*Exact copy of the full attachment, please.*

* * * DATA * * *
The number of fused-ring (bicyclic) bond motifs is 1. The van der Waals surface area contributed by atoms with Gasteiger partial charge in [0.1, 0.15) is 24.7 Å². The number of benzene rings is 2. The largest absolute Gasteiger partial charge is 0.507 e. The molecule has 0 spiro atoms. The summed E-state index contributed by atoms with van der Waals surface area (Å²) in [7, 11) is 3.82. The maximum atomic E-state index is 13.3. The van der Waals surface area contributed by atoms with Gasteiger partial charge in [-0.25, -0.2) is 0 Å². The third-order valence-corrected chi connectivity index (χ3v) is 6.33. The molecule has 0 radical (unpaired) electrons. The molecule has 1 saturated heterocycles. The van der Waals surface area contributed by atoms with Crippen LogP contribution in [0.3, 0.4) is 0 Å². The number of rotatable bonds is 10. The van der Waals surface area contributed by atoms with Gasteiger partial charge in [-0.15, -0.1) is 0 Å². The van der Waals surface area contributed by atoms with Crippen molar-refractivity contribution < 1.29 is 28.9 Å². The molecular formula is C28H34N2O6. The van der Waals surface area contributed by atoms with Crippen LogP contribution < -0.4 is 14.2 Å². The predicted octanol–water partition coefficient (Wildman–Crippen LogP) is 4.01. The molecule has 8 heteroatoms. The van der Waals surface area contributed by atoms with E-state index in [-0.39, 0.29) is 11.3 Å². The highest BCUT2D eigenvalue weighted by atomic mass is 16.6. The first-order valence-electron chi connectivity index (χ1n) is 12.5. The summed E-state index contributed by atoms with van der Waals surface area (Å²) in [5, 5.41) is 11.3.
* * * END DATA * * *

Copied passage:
The number of fused-ring (bicyclic) bond motifs is 1. The van der Waals surface area contributed by atoms with Gasteiger partial charge in [0.1, 0.15) is 24.7 Å². The number of benzene rings is 2. The largest absolute Gasteiger partial charge is 0.507 e. The molecule has 0 spiro atoms. The summed E-state index contributed by atoms with van der Waals surface area (Å²) in [7, 11) is 3.82. The maximum atomic E-state index is 13.3. The van der Waals surface area contributed by atoms with Gasteiger partial charge in [-0.25, -0.2) is 0 Å². The third-order valence-corrected chi connectivity index (χ3v) is 6.33. The molecule has 0 radical (unpaired) electrons. The molecule has 1 saturated heterocycles. The van der Waals surface area contributed by atoms with Crippen LogP contribution in [0.3, 0.4) is 0 Å². The number of rotatable bonds is 10. The van der Waals surface area contributed by atoms with Gasteiger partial charge in [-0.15, -0.1) is 0 Å². The van der Waals surface area contributed by atoms with Crippen molar-refractivity contribution < 1.29 is 28.9 Å². The molecular formula is C28H34N2O6. The van der Waals surface area contributed by atoms with Crippen LogP contribution < -0.4 is 14.2 Å². The predicted octanol–water partition coefficient (Wildman–Crippen LogP) is 4.01. The molecule has 8 heteroatoms. The van der Waals surface area contributed by atoms with E-state index in [-0.39, 0.29) is 11.3 Å². The highest BCUT2D eigenvalue weighted by atomic mass is 16.6. The first-order valence-electron chi connectivity index (χ1n) is 12.5. The summed E-state index contributed by atoms with van der Waals surface area (Å²) in [5, 5.41) is 11.3.